Friday, March 31 2023

When the calendar turns to October, the deficiencies on the best teams in baseball become more pronounced. A dearth of top-line talent is detrimental in the postseason. Weaknesses get exploited.

Now is the chance for the top MLB contenders to fix any areas of weakness, build on their success and retain the players who gave them the opportunity to make a run at a title. 

As free agency begins, here’s one position of need for every playoff team.

Related: Ranking the top 30 MLB free agents

Los Angeles Dodgers: Shortstop

In a rich free-agent shortstop class, Trea Turner will be one of the most coveted — and expensive — of the group. The Dodgers will have to break the bank to keep the speedy 29-year-old, who just became the first shortstop in franchise history to record 100 runs, 100 RBIs, 20 homers and 20 stolen bases in a season. His 6.3 fWAR ranked third among all major-league shortstops, making him one of the most valuable players at his position in the sport.

Shortstop and starting pitching — hello, Clayton Kershaw — will be among the Dodgers’ top priorities this offseason. A wave of Dodgers prospects will soon make an impact at the major-league level, but not at shortstop. If Turner leaves, free agency will likely provide the answer unless the Dodgers feel comfortable bumping Gavin Lux from second base back to shortstop, where he started 50 games in 2021. Extension talks with Turner were tabled once the regular season began, but the East Coast native hasn’t ruled out the possibility of staying in Los Angeles.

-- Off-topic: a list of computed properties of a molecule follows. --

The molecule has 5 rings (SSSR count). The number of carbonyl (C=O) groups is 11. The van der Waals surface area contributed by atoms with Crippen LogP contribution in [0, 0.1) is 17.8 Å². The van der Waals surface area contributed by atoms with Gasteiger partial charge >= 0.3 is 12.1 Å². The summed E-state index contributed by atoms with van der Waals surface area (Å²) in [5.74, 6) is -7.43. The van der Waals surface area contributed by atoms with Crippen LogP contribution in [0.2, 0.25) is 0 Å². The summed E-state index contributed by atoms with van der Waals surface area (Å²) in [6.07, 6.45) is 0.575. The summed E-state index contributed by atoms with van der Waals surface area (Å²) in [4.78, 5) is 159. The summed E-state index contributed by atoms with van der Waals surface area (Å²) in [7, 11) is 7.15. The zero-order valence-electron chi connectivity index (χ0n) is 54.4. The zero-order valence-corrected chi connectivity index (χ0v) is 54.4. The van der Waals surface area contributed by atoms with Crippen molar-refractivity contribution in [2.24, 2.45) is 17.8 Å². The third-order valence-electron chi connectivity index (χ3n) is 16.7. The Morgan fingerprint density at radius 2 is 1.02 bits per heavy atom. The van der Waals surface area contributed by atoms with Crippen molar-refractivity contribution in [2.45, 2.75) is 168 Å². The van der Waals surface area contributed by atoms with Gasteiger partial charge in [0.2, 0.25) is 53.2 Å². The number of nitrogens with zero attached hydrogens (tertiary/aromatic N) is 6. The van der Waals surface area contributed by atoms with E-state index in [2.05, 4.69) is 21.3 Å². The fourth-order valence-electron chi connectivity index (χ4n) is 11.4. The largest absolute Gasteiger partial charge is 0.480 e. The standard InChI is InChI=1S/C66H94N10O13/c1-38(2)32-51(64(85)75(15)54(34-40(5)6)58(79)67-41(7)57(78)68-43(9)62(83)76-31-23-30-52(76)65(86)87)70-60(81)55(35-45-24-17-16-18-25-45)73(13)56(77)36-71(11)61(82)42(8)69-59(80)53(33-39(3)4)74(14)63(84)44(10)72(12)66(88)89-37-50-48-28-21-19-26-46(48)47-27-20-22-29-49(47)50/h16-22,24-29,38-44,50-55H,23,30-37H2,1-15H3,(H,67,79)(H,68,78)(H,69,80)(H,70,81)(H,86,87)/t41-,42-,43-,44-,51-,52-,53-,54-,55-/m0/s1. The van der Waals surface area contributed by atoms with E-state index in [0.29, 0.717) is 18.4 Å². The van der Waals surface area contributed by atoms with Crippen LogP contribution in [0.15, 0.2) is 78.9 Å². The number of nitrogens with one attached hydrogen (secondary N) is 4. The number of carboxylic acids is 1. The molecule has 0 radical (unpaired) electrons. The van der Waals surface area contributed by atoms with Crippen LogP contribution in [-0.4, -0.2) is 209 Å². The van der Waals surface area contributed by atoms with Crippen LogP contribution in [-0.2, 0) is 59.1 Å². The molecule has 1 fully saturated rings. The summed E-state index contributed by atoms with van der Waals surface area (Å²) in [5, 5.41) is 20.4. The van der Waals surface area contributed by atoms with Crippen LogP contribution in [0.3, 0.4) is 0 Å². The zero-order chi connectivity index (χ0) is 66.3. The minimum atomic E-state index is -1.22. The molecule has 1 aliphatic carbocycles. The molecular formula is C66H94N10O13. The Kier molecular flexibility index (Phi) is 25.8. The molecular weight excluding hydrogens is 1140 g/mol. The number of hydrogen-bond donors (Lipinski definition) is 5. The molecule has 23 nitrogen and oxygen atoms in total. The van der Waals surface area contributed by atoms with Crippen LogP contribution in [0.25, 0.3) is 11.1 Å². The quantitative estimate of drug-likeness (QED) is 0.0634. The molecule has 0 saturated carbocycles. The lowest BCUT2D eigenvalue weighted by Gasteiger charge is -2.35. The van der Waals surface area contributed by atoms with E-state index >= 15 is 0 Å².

“Who the heck knows what’s going to happen, but I would love to be here,” Turner told FOX Sports in August. “That’s step one, is wanting to be here, and I definitely could see myself playing here.”

Atlanta Braves: Shortstop

The Braves find themselves in a similar situation, with their premier shortstop hitting free agency. Dansby Swanson enjoyed a career year at 28 years old, not only slashing .277/.329/.447 with 25 home runs but also leading all shortstops defensively with 21 outs above average. He earned his first All-Star nod and a Gold Glove Award in the process. The local product could very well return to Atlanta.

If he doesn’t, the Braves could continue their youth movement if they feel rookie Vaughn Grissom is ready. The 21-year-old middle infielder caught fire out of the gate in his debut season — one that began at High-A — while playing mostly second base for the injured Ozzie Albies. Grissom was primarily a shortstop coming up through the system, though it would be a significant gamble and a defensive downgrade for the Braves to put all their eggs in the basket of the 2019 11th-round pick.

Philadelphia Phillies: Shortstop 

Considering the breadth of options available at the position, let’s stick here for a moment. The Phillies will look to build on their thrilling postseason by adding to the pieces in place, and it would come as no surprise to see them get involved in the shortstop free-agent frenzy. They declined their $17 million team option on second baseman Jean Segura, and while they could still sign the 32-year-old veteran to a lesser deal, it opens space for another middle infielder.

Bringing in a superstar shortstop could allow rookie Bryson Stott to bump over to second base, where he made 41 of his 118 starts this year and graded out better than he did at shortstop, both in outs above average and defensive runs saved.

Another area of focus should be the same one they tried to address at the deadline — their bullpen. Deadline acquisition David Robertson is now a free agent along with Corey KnebelBrad Hand and Zach Eflin, who declined his mutual option. A lot of that money could go toward lengthening the lineup, but after a postseason run in which José Alvarado and Seranthony Dominguez were forced to shoulder a heavy burden, the Phillies duo should get some … relief this offseason.